A topical photo competition gets to the heart of health and safety issues today.
“Photography is the story I fail to put into words,” said photographer, Destin Sparks. Indeed, truth telling, or preserving forever a moment in time are some of the advantages of photography as art form. Not merely a document of what has happened, it allows the viewer to discern and think about what they are seeing.
When trade union and personal injury law firm, Thompsons Solicitors, launched its ‘Focus: on safety at work’ photography competition, it called for images that might capture the meaning and priorities of health and safety today. Launched on 28 April for International Workers’ Memorial Day, entrants were asked to submit photos along specific themes. These included: what health and safety means to me, why health and safety is important and why I think health and safety should be protected. As the competition drew to a close and the winners were selected (pictured), we spoke to Tom Jones, head of policy at Thompsons, to discover more.
The ‘geek myth’
Firstly, we wanted to find out, why did the firm decide to run the competition? Of course, getting people interested and engaged in health and safety is a good thing, but the criteria seemed to hint at a deeper, more pressing objective. “I think we’re almost in the perfect storm, in a way, on health and safety,” says Tom. “There’s always been a sort of geek element associated with health and safety and people are easy to dismiss it, the old ‘elf and safety’ jokes about it. With the Tory government coming into power in 2010 and setting up the red tape challenge, with Brexit looming, combine that with a sort of a general attitude that we don’t have the industrial plants we had in the past, [the view is] the injuries must be coming down, when in fact we see week in, week out, people injured and families devastated by accidents that could frankly have been avoided. So, for us, the motivation was to highlight that health and safety is as important now as it ever was.”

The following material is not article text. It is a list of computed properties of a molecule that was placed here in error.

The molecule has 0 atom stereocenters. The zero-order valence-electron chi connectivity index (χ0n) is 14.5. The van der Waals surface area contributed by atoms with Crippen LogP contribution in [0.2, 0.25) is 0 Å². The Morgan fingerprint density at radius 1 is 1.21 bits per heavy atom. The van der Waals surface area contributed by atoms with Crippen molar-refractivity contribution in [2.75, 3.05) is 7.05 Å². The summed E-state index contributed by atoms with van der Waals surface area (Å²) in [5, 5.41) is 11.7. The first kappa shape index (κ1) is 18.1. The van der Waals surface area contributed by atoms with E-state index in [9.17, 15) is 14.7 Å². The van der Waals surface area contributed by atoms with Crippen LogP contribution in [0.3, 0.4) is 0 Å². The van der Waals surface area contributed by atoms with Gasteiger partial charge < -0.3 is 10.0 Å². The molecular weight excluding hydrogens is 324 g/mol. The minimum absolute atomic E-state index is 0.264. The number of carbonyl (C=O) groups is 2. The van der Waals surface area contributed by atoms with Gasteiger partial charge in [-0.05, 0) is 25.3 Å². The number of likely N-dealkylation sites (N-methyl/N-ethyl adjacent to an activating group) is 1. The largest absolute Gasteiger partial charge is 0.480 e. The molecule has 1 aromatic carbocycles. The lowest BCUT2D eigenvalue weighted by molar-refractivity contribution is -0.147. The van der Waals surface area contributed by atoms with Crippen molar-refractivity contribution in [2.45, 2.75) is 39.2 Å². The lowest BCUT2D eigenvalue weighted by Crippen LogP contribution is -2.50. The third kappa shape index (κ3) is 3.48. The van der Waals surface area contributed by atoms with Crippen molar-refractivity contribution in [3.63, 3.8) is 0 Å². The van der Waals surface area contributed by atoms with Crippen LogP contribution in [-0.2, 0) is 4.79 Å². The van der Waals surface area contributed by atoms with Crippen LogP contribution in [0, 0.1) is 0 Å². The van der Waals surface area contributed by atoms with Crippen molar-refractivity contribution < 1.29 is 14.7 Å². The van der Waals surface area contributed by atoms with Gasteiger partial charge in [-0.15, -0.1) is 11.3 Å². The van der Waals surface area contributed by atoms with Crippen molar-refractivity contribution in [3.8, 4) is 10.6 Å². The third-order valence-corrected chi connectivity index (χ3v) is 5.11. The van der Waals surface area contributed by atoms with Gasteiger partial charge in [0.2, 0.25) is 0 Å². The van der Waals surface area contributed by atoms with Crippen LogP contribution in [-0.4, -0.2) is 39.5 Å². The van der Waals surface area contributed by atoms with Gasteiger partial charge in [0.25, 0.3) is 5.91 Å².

Christopher Draper, RMT member from Herefordshire, won first place for his shot of a track worker.
‘Red tape’ challenge
Photographers were also asked to respond to the theme: why health and safety is neither a burden, nor ‘red tape’. The Grenfell tragedy on 14 June has given regulation attention – at a debate at the House of Lords on 13 July, it was heard how so-called ‘red tape’ has in fact “kept greed and exploitation in check since the beginnings of the Industrial Revolution’ and ensured homes and workplaces are safe.”
But the competition was launched before the tragedy happened. What inspired Thompsons to focus on red tape? When the Great Repeal bill was announced on 21 June there was initial outcry that regulations were vulnerable to stripping out. That has died down for now, but Tom is still very much worried about what Brexit will do to our workplace standards: “There is a real risk that those who would dismiss anything that is there to protect workers, that is set out on the ability of business to thrive and survive, will get an upper hand as Brexit goes through.”